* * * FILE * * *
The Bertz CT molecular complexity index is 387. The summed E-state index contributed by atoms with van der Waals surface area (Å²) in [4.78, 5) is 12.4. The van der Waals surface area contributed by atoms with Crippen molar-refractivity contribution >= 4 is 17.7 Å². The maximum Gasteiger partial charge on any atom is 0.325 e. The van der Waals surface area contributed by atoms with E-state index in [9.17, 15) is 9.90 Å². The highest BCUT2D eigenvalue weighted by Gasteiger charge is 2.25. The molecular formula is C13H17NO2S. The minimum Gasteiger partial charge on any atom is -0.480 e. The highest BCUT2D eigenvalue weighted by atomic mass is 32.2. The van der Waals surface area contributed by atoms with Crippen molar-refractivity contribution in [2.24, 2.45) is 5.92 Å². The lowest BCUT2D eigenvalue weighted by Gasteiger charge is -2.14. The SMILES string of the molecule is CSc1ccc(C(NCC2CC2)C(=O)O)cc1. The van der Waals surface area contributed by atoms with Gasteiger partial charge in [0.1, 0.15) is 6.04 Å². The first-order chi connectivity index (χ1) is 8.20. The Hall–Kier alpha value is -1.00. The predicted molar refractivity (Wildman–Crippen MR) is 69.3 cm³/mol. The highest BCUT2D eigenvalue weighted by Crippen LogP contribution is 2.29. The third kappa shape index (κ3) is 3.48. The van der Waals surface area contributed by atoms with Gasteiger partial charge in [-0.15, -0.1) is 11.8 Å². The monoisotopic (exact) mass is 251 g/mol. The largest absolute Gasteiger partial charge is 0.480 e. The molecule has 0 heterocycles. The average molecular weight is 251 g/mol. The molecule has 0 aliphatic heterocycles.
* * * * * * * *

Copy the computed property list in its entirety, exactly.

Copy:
The Bertz CT molecular complexity index is 387. The summed E-state index contributed by atoms with van der Waals surface area (Å²) in [4.78, 5) is 12.4. The van der Waals surface area contributed by atoms with Crippen molar-refractivity contribution >= 4 is 17.7 Å². The maximum Gasteiger partial charge on any atom is 0.325 e. The van der Waals surface area contributed by atoms with E-state index in [9.17, 15) is 9.90 Å². The highest BCUT2D eigenvalue weighted by Gasteiger charge is 2.25. The molecular formula is C13H17NO2S. The minimum Gasteiger partial charge on any atom is -0.480 e. The highest BCUT2D eigenvalue weighted by atomic mass is 32.2. The van der Waals surface area contributed by atoms with Crippen molar-refractivity contribution in [2.24, 2.45) is 5.92 Å². The lowest BCUT2D eigenvalue weighted by Gasteiger charge is -2.14. The SMILES string of the molecule is CSc1ccc(C(NCC2CC2)C(=O)O)cc1. The van der Waals surface area contributed by atoms with Gasteiger partial charge in [0.1, 0.15) is 6.04 Å². The first-order chi connectivity index (χ1) is 8.20. The Hall–Kier alpha value is -1.00. The predicted molar refractivity (Wildman–Crippen MR) is 69.3 cm³/mol. The highest BCUT2D eigenvalue weighted by Crippen LogP contribution is 2.29. The third kappa shape index (κ3) is 3.48. The van der Waals surface area contributed by atoms with Gasteiger partial charge in [-0.15, -0.1) is 11.8 Å². The monoisotopic (exact) mass is 251 g/mol. The largest absolute Gasteiger partial charge is 0.480 e. The molecule has 0 heterocycles. The average molecular weight is 251 g/mol. The molecule has 0 aliphatic heterocycles.